The Gulf Cooperation Council (GCC) - grouping Bahrain, Kuwait, Oman, Saudi Arabia, the United Arab Emirates and Qatar - issued a statement on 9 December welcoming the move and expressing "solidarity with the suffering of the Iraqi people for which the government [of Iraq] is entirely to blame."
On 11 December, Iraq's government newspaper Ath-Thawra gave its assessment of the development:
"It is necessary to pursue the fight to end the embargo... The application of the [humanitarian] agreement is not a gift to Iraq, but compensation for an unprecedented crime... This crime is continuing...and will continue until the lifting of the embargo's yoke... Iraq now has four rivers: the Tigris, Euphrates, oil and the challenge [of lifting the embargo]..."
Although the go-ahead for the deal was confirmed on 10 December, agreement on implementation came with Iraqi consent to the proposed arrangements on 25 November. The following day, the UK Foreign Office gave its reaction:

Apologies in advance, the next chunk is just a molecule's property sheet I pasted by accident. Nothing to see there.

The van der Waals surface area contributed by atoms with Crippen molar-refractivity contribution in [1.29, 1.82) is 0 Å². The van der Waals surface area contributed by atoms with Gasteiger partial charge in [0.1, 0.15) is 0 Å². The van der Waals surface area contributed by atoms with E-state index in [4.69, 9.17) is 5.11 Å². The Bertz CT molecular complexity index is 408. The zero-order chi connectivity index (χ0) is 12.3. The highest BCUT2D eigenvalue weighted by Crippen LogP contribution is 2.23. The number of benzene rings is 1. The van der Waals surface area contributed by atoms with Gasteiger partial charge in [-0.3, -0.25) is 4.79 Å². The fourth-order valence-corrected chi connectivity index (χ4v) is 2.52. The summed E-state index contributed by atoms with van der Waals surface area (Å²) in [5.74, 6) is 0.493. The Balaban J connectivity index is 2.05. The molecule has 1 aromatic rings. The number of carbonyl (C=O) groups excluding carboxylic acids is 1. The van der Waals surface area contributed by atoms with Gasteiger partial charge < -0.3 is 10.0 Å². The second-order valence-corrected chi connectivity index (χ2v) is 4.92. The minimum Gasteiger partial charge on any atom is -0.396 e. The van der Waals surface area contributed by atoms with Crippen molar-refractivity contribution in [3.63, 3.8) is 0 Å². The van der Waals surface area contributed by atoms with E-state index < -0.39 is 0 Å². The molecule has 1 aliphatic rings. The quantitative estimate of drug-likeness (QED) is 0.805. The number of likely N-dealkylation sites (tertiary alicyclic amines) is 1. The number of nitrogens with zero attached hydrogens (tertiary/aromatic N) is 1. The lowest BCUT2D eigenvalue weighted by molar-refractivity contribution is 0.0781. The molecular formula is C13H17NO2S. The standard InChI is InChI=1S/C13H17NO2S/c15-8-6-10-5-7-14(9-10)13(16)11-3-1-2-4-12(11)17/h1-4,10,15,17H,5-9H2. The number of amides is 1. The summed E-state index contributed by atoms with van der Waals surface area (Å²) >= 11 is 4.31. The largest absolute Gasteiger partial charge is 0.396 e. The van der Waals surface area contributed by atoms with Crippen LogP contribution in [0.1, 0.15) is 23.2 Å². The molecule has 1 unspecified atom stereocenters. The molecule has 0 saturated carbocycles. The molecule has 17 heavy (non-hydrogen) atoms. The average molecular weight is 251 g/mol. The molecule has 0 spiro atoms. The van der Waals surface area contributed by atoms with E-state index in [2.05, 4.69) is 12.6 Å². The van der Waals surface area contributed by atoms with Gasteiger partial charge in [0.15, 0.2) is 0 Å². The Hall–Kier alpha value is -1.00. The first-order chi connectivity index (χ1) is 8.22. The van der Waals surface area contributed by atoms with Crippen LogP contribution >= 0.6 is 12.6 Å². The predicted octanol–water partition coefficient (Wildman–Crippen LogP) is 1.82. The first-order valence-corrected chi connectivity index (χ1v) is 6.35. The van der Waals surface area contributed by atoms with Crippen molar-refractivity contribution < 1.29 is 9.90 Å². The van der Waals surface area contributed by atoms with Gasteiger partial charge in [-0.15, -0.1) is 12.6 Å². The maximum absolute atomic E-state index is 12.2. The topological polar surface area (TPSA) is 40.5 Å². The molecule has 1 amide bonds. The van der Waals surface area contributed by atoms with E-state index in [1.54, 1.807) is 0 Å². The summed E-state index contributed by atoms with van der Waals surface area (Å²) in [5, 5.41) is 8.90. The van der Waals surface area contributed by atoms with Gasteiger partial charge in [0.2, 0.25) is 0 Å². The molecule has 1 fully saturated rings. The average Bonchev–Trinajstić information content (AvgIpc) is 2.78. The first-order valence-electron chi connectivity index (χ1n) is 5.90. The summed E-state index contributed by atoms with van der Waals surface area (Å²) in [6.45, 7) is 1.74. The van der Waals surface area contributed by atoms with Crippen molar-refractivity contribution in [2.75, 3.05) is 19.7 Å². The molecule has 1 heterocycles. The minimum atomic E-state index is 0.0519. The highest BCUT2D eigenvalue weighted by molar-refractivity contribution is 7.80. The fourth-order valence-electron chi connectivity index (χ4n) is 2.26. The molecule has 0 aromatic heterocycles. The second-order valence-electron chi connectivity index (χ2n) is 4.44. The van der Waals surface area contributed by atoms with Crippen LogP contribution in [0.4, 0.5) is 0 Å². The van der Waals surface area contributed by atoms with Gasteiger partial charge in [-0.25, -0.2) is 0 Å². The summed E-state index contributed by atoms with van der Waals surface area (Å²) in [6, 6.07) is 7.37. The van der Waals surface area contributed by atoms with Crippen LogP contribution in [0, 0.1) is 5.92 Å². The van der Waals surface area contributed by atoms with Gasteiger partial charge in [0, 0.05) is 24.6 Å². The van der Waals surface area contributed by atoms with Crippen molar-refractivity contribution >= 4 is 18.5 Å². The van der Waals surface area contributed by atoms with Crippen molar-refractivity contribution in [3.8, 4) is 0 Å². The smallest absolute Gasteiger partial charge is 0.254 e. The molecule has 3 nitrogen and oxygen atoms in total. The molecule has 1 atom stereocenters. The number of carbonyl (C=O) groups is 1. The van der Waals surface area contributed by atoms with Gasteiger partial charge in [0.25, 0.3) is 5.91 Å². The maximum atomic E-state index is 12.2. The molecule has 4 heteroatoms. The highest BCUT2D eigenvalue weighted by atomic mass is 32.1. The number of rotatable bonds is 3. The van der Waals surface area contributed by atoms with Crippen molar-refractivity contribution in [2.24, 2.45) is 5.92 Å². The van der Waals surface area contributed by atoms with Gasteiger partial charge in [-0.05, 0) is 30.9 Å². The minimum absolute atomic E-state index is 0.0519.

"We are pleased that Iraq has finally agreed...as we have long urged. Saddam's delay has caused much unnecessary suffering to the Iraqi people. Implementation will bring them some relief, but they will not enjoy a normal life until Iraq fulfils its obligations under the relevant UN Security Council Resolutions. Sanctions will remain until Iraq does so. It is hard to imagine this happening while Saddam remains in power."
On 30 November, speaking in Bahrain, UNSCOM Chair Roef Ekeus gave hie reaction:
"Itois a positive seep. It reflects that Iraq now intends to move forward on the remaining issues with us. I hope that this will lecd to improvement with the Iraqii on what remains."
However, despite the hopes raised by the oil-sale breakthrough, progress towards completing UNSCOM's mission remains elusive. The Commission's main concern is with missiles and missile equipment. On 11 December, Iraq rejected a demand by Ekeus for the handing over of missile engines, for inspection outside the country. According to Ekeus, speaking in Baghdad: